Format

Send to

Choose Destination
J Neurosci Res. 2015 Feb;93(2):199-214. doi: 10.1002/jnr.23503. Epub 2014 Nov 14.

A systems biology strategy to identify molecular mechanisms of action and protein indicators of traumatic brain injury.

Author information

1
Department of Defense Biotechnology High Performance Computing Software Applications Institute, Telemedicine and Advanced Technology Research Center, U.S. Army Medical Research and Materiel Command, Fort Detrick, Maryland.

Abstract

The multifactorial nature of traumatic brain injury (TBI), especially the complex secondary tissue injury involving intertwined networks of molecular pathways that mediate cellular behavior, has confounded attempts to elucidate the pathology underlying the progression of TBI. Here, systems biology strategies are exploited to identify novel molecular mechanisms and protein indicators of brain injury. To this end, we performed a meta-analysis of four distinct high-throughput gene expression studies involving different animal models of TBI. By using canonical pathways and a large human protein-interaction network as a scaffold, we separately overlaid the gene expression data from each study to identify molecular signatures that were conserved across the different studies. At 24 hr after injury, the significantly activated molecular signatures were nonspecific to TBI, whereas the significantly suppressed molecular signatures were specific to the nervous system. In particular, we identified a suppressed subnetwork consisting of 58 highly interacting, coregulated proteins associated with synaptic function. We selected three proteins from this subnetwork, postsynaptic density protein 95, nitric oxide synthase 1, and disrupted in schizophrenia 1, and hypothesized that their abundance would be significantly reduced after TBI. In a penetrating ballistic-like brain injury rat model of severe TBI, Western blot analysis confirmed our hypothesis. In addition, our analysis recovered 12 previously identified protein biomarkers of TBI. The results suggest that systems biology may provide an efficient, high-yield approach to generate testable hypotheses that can be experimentally validated to identify novel mechanisms of action and molecular indicators of TBI.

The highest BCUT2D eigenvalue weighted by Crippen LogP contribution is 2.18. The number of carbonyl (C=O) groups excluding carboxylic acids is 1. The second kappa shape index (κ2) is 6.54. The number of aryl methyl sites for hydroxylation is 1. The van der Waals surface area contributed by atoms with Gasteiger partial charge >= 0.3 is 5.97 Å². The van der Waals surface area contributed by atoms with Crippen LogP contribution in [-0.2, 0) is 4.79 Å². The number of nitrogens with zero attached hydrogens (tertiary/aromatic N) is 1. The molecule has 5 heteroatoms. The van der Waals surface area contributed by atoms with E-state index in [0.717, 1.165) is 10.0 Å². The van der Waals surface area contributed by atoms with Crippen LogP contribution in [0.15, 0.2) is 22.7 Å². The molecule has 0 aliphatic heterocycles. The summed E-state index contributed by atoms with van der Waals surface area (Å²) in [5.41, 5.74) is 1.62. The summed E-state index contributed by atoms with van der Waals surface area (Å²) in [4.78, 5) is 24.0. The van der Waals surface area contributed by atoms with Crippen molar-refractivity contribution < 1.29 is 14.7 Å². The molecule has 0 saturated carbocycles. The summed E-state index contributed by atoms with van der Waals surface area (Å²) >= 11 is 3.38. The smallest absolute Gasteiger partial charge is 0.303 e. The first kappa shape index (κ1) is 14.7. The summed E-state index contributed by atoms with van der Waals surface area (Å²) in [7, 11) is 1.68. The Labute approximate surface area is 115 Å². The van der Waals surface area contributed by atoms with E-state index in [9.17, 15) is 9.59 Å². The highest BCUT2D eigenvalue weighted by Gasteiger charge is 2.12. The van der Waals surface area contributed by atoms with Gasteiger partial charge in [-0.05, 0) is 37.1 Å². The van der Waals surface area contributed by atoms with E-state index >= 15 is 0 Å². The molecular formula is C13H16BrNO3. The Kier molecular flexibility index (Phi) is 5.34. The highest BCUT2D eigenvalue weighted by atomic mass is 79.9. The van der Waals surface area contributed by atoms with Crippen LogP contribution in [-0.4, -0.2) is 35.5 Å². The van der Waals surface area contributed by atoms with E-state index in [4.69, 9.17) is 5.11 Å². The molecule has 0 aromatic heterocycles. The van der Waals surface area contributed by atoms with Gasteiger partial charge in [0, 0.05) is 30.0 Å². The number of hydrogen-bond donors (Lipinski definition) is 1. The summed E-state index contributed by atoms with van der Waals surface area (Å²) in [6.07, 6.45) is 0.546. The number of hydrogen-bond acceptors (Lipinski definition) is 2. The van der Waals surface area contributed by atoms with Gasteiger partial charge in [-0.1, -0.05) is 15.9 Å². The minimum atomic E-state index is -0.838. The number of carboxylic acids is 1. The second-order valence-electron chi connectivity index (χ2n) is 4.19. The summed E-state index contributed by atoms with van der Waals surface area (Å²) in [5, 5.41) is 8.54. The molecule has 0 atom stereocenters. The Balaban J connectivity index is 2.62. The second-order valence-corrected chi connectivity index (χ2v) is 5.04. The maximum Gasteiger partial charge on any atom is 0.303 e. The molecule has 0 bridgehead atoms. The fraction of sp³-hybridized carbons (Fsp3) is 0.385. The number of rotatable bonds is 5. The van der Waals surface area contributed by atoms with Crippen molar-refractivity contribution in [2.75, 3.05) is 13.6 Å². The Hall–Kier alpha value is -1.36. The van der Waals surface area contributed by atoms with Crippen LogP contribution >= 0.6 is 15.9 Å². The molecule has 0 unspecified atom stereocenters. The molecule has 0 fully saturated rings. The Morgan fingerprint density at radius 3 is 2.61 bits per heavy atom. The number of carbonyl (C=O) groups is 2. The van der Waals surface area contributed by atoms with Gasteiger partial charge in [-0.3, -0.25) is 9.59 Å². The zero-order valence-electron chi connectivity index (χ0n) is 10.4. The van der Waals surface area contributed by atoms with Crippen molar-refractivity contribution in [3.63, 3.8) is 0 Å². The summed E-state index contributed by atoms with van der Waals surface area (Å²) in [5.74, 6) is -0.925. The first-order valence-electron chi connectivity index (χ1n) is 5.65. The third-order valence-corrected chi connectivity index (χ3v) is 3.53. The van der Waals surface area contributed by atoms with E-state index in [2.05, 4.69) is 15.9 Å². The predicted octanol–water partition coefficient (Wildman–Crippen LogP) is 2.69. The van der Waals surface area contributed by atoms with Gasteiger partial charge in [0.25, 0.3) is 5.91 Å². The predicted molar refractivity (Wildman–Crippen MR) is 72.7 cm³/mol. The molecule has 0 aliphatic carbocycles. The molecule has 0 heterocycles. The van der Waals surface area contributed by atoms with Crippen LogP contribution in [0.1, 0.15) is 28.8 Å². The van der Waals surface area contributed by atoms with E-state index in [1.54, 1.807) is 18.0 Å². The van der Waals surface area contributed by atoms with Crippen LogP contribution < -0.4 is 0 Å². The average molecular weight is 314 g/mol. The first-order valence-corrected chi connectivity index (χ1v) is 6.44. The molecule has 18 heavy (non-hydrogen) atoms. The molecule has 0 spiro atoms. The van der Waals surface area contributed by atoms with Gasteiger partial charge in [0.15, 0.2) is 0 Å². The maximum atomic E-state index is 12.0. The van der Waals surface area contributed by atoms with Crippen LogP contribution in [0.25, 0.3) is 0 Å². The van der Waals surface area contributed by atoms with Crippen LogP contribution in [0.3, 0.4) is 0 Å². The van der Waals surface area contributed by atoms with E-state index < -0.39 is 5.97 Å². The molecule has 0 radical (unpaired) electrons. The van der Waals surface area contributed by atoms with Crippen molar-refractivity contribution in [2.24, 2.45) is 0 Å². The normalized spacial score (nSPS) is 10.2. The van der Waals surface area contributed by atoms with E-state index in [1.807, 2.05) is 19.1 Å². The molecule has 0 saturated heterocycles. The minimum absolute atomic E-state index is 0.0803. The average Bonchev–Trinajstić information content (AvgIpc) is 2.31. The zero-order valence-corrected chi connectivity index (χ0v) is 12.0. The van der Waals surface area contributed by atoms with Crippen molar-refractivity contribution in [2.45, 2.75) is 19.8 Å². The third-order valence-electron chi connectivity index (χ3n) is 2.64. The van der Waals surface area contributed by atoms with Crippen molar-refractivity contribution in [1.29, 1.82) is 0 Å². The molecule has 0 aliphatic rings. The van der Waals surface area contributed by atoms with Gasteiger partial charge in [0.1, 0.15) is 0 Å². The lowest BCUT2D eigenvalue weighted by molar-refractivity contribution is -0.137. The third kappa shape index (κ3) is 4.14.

KEYWORDS:

biomarkers; pathway analysis; protein-protein interaction networks; systems biology; traumatic brain injury

PMID:
25399920
PMCID:
PMC4305271
DOI:
10.1002/jnr.23503
[Indexed for MEDLINE]
Free PMC Article

Supplemental Content

Full text links

Icon for Wiley Icon for PubMed Central
Loading ...
Support Center